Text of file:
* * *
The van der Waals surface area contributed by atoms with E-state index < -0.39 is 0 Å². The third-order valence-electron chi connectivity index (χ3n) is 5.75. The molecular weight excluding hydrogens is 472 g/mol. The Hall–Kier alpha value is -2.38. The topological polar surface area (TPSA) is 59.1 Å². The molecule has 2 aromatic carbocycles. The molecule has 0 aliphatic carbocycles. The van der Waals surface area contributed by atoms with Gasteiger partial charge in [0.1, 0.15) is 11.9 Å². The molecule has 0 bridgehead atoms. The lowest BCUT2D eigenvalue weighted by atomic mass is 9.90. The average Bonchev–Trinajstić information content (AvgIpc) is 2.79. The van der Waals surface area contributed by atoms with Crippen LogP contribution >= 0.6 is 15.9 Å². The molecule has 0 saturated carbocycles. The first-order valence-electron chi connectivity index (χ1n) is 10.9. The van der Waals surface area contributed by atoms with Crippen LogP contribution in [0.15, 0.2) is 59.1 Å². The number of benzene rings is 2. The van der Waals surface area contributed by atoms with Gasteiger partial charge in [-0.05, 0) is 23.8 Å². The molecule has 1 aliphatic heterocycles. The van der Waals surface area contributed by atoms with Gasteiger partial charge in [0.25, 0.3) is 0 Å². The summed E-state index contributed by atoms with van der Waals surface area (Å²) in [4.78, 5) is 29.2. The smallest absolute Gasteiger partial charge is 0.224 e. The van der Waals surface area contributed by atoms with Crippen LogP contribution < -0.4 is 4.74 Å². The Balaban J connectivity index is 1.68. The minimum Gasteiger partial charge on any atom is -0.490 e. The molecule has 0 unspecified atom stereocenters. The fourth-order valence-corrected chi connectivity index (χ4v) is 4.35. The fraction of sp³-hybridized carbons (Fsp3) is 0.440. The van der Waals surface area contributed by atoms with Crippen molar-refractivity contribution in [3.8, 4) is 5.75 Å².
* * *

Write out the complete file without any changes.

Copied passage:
The van der Waals surface area contributed by atoms with E-state index < -0.39 is 0 Å². The third-order valence-electron chi connectivity index (χ3n) is 5.75. The molecular weight excluding hydrogens is 472 g/mol. The Hall–Kier alpha value is -2.38. The topological polar surface area (TPSA) is 59.1 Å². The molecule has 2 aromatic carbocycles. The molecule has 0 aliphatic carbocycles. The van der Waals surface area contributed by atoms with Gasteiger partial charge in [0.1, 0.15) is 11.9 Å². The molecule has 0 bridgehead atoms. The lowest BCUT2D eigenvalue weighted by atomic mass is 9.90. The average Bonchev–Trinajstić information content (AvgIpc) is 2.79. The van der Waals surface area contributed by atoms with Crippen LogP contribution >= 0.6 is 15.9 Å². The molecule has 0 saturated carbocycles. The first-order valence-electron chi connectivity index (χ1n) is 10.9. The van der Waals surface area contributed by atoms with Crippen LogP contribution in [0.15, 0.2) is 59.1 Å². The number of benzene rings is 2. The van der Waals surface area contributed by atoms with Gasteiger partial charge in [-0.05, 0) is 23.8 Å². The molecule has 1 aliphatic heterocycles. The van der Waals surface area contributed by atoms with Gasteiger partial charge in [0.25, 0.3) is 0 Å². The summed E-state index contributed by atoms with van der Waals surface area (Å²) in [4.78, 5) is 29.2. The smallest absolute Gasteiger partial charge is 0.224 e. The van der Waals surface area contributed by atoms with Crippen LogP contribution < -0.4 is 4.74 Å². The Balaban J connectivity index is 1.68. The minimum Gasteiger partial charge on any atom is -0.490 e. The molecule has 0 unspecified atom stereocenters. The fourth-order valence-corrected chi connectivity index (χ4v) is 4.35. The fraction of sp³-hybridized carbons (Fsp3) is 0.440. The van der Waals surface area contributed by atoms with Crippen molar-refractivity contribution in [3.8, 4) is 5.75 Å².